In Price Action Trading Strategy

As with any strategy, rules need to be incorporated into your trading plan, and followed objectively to ensure long-term consistency and success. The following rules are written for this particular strategy, though can be easily be incorporated into other strategies, as well. They are simple, and should be followed explicitly.

Never break the rules. The first rule for a good reason.

Never enter a trade late. Entering a trade late removes the buffer zone required to get out of the position with little or no loss if price turns against your position. If you miss the level, so be it. On to the next.

Risk/reward ratio must be assigned and followed. With a 1:3 risk/reward ratio (risking 10,000 to get 30,000), the trader only has to win 3 out of 10 trades in order to turn a profit. That’s it. When these rules become skewed, so does your account, and usually not in a good way.

Assign a fixed stop loss, regardless of the scenario

Watch out for news releases. Nothing blasts away hard support and resistance faster than unexpected economic news. We will admit that these levels do hold, even during news releases, but probability declines dramatically. We have certain strategies for trading news releases in line with using these levels, though they are learned over time and take a good amount of experience. For newer traders, we suggest staying away from the news completely.

Watch out for severe market runs. We're talking about option barriers being demolished, interest rate rumors running through the market, or the last day of the month. These times in particular, more than any others, are days when the market tends to run dramatically, and steady trends develop toward certain price magnets.

Take profits. Although it might seem like an easy things to do, but one of the biggest issues for many traders is failure to take profits, and then seeing the position run against him/her. Securing profits at opposing key levels locks in your position and keeps the roof over your head.

Wait for the setup / do not enter on weak or unobvious levels. It’s better to not trade at all than take a bundle of trades that provide little probability of success. There is no reason to lose if you don’t have to. Tomorrow is another day.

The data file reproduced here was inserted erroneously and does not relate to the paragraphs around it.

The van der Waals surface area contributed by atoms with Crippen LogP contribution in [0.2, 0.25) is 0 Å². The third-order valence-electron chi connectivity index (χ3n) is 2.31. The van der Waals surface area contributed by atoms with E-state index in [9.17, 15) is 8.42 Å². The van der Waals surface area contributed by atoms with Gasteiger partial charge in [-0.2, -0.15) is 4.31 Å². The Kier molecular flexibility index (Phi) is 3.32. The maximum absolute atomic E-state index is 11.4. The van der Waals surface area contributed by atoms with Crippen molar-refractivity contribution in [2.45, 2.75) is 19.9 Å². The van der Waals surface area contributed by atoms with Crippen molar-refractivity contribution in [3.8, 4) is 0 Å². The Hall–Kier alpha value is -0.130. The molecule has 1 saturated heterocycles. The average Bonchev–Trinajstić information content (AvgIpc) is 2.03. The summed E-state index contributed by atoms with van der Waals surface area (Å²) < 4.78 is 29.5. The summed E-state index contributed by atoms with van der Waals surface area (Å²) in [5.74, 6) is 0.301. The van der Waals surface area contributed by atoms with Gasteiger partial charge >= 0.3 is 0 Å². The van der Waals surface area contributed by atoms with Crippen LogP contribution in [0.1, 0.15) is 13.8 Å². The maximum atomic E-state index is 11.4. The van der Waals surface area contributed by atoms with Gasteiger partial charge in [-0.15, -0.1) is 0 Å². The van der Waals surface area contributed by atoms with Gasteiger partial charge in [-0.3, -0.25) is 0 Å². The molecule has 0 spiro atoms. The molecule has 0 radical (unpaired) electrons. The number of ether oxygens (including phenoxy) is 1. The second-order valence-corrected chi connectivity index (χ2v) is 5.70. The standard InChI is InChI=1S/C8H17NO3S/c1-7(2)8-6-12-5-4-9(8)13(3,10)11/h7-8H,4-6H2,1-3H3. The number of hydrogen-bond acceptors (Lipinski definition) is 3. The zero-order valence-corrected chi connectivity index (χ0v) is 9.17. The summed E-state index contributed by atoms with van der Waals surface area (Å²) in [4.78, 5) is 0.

Keep it simple. There is no need to overcomplicate, or flood your trading decisions with weak information that could potentially paralyze you from pulling the trigger.

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Showing 3 comments
  • Anonymous

    hi man name is Paul from Kenya have faithfully following your no brainers posting of which their have very beneficial to me but i have one question how do you trade news releases pliz

  • Steve W.

    Hi Paul,
    I dont regularly look to trade the news in the sense of most spike traders out there, but I usually just move to protect my position if I’m already well in profit or step aside on any upcoming levels around the time of a mjor news release. There are possibilities to fade the news spikes if the spike is against the major prevailing trend, as well, and other such cases, but there are usually alot of different variables I look at in those types of trades, which arent easily quickly listed here. Overall in terms of spikes, however, I normally prefer not to take any new trades until the excitement is over and the market has cooled, though there are occassions where I will get in based on a situation like the above.

  • Anonymous

    good advice from you.
    hope will help me during trading.

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